Flu Season: Making Students Aware of Germs

By Megan Power on October 30, 2009

My husband and I were sick all weekend. I even had to stay home sick on Monday. Lately, many of my students have been sick and missing school. This flu season we need to take time to teach our students about germs and about how they can take steps to protect themselves. Click to see a fun and child friendly activity you can quickly do in your classroom to help make invisible germs real for our students.

To begin our lesson, we watched a video from You Tube called Swine Flu Animation- Protect, Don't Infect. After watching we started a discussion about germs. I wanted to get an idea of what my students thought they were and what they really looked like. We used Kids Health as a quick resource to get some facts on germs. Another great resource you can use from Scholastic, is a Flu Prevention Tip Sheet.


Once my students had a good understanding on what germs were, we went outside for a little experiment. I have done this activity for several years now and it has always had the greatest impact on my young students. All you need is glitter.


First, I talked about sneezing. Then, I poured a bunch of glitter in my hand and I pretended to sneeze blowing the glitter all over the place. The kids usually are so shocked by this and get so excited that I have to redo it. Next, I explained how the glitter represents my germs. When I sneezed they went everywhere. The students look around to see how far they spread. It is very important to explain how real germs will travel even farther reaching all of the students standing around me. This is a very effective visual!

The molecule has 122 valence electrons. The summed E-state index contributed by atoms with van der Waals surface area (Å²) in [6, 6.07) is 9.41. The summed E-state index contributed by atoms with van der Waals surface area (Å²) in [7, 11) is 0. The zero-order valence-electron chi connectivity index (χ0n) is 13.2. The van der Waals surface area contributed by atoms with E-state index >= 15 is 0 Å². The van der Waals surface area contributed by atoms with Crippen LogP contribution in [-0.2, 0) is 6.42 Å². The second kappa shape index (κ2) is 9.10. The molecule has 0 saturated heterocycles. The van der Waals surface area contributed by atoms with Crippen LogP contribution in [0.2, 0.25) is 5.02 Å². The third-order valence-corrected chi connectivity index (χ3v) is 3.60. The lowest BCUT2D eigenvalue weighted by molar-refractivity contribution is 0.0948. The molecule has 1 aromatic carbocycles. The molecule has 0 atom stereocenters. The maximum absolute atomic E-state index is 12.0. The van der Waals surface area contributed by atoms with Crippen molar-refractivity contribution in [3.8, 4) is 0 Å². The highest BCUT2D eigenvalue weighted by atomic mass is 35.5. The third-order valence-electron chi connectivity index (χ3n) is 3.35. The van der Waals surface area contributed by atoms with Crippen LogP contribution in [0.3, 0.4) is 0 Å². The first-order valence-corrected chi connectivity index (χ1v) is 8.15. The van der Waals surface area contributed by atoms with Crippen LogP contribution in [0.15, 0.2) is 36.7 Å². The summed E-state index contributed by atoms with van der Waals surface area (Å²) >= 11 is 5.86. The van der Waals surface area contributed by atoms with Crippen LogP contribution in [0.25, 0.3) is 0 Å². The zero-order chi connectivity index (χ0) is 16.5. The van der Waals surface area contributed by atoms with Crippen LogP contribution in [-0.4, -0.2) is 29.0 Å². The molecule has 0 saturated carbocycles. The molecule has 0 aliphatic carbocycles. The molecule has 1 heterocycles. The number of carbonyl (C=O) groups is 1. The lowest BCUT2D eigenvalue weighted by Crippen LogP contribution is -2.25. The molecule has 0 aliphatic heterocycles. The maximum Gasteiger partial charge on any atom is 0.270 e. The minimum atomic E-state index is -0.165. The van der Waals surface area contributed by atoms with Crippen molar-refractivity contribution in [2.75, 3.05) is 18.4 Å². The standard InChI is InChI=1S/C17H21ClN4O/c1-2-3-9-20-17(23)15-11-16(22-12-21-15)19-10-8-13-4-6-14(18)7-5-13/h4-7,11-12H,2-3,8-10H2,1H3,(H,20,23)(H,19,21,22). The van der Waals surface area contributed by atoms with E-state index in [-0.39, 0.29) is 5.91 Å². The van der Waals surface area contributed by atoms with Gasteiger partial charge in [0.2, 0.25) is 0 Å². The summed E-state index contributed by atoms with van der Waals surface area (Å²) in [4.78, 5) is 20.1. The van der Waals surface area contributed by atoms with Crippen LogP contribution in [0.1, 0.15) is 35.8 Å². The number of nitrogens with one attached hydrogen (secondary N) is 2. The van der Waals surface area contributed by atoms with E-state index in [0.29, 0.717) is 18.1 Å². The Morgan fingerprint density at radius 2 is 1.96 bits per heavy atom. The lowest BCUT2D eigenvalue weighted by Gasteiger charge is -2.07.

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The last part of the experiment shows how easily germs spread through touch. Again, I poured a bunch of glitter into my hand. This time I turned to one student and I shook his hand. Of course the glitter got all over his hand. I asked him to turn to the next person and shake hands. The kids see that the next student now has glitter on their hands too. This continues until everyone has shaken hands and has some glitter on their hands. Again, I explain that the glitter represented my germs. I only shook hands with one person but all the kids in the class got my germs just through touching another person's hands! I ask them to think about all the things they touch on the playground and how many other kids touched the same things. It helps a lot to have them imagine every kid having different color glitter. What would the playground look like? What would our hands look like?